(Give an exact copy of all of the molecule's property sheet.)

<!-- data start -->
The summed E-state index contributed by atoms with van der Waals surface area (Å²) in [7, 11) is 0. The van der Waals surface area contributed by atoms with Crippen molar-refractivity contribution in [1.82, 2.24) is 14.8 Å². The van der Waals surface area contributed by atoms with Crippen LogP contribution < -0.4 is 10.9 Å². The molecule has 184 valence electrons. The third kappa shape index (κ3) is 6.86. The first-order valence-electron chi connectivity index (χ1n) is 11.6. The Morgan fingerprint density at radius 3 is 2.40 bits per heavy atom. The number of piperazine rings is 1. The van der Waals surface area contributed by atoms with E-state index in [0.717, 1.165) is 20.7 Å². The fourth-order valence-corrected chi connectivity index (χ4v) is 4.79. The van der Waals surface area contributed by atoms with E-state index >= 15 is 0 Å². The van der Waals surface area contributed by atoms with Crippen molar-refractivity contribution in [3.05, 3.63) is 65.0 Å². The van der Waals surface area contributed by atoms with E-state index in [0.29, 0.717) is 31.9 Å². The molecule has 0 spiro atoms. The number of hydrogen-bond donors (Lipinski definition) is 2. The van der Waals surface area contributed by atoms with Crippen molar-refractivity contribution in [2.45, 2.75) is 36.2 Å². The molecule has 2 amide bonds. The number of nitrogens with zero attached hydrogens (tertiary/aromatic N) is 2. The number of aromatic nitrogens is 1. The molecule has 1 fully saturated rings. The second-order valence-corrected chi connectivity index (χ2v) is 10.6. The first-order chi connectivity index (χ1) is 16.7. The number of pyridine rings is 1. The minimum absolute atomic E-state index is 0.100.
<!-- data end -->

The summed E-state index contributed by atoms with van der Waals surface area (Å²) in [7, 11) is 0. The van der Waals surface area contributed by atoms with Crippen molar-refractivity contribution in [1.82, 2.24) is 14.8 Å². The van der Waals surface area contributed by atoms with Crippen LogP contribution < -0.4 is 10.9 Å². The molecule has 184 valence electrons. The third kappa shape index (κ3) is 6.86. The first-order valence-electron chi connectivity index (χ1n) is 11.6. The Morgan fingerprint density at radius 3 is 2.40 bits per heavy atom. The number of piperazine rings is 1. The van der Waals surface area contributed by atoms with E-state index in [0.717, 1.165) is 20.7 Å². The fourth-order valence-corrected chi connectivity index (χ4v) is 4.79. The van der Waals surface area contributed by atoms with E-state index >= 15 is 0 Å². The van der Waals surface area contributed by atoms with Crippen molar-refractivity contribution in [3.05, 3.63) is 65.0 Å². The van der Waals surface area contributed by atoms with E-state index in [0.29, 0.717) is 31.9 Å². The molecule has 0 spiro atoms. The number of hydrogen-bond donors (Lipinski definition) is 2. The van der Waals surface area contributed by atoms with Crippen molar-refractivity contribution in [2.45, 2.75) is 36.2 Å². The molecule has 2 amide bonds. The number of nitrogens with zero attached hydrogens (tertiary/aromatic N) is 2. The number of aromatic nitrogens is 1. The molecule has 1 fully saturated rings. The second-order valence-corrected chi connectivity index (χ2v) is 10.6. The first-order chi connectivity index (χ1) is 16.7. The number of pyridine rings is 1. The minimum absolute atomic E-state index is 0.100.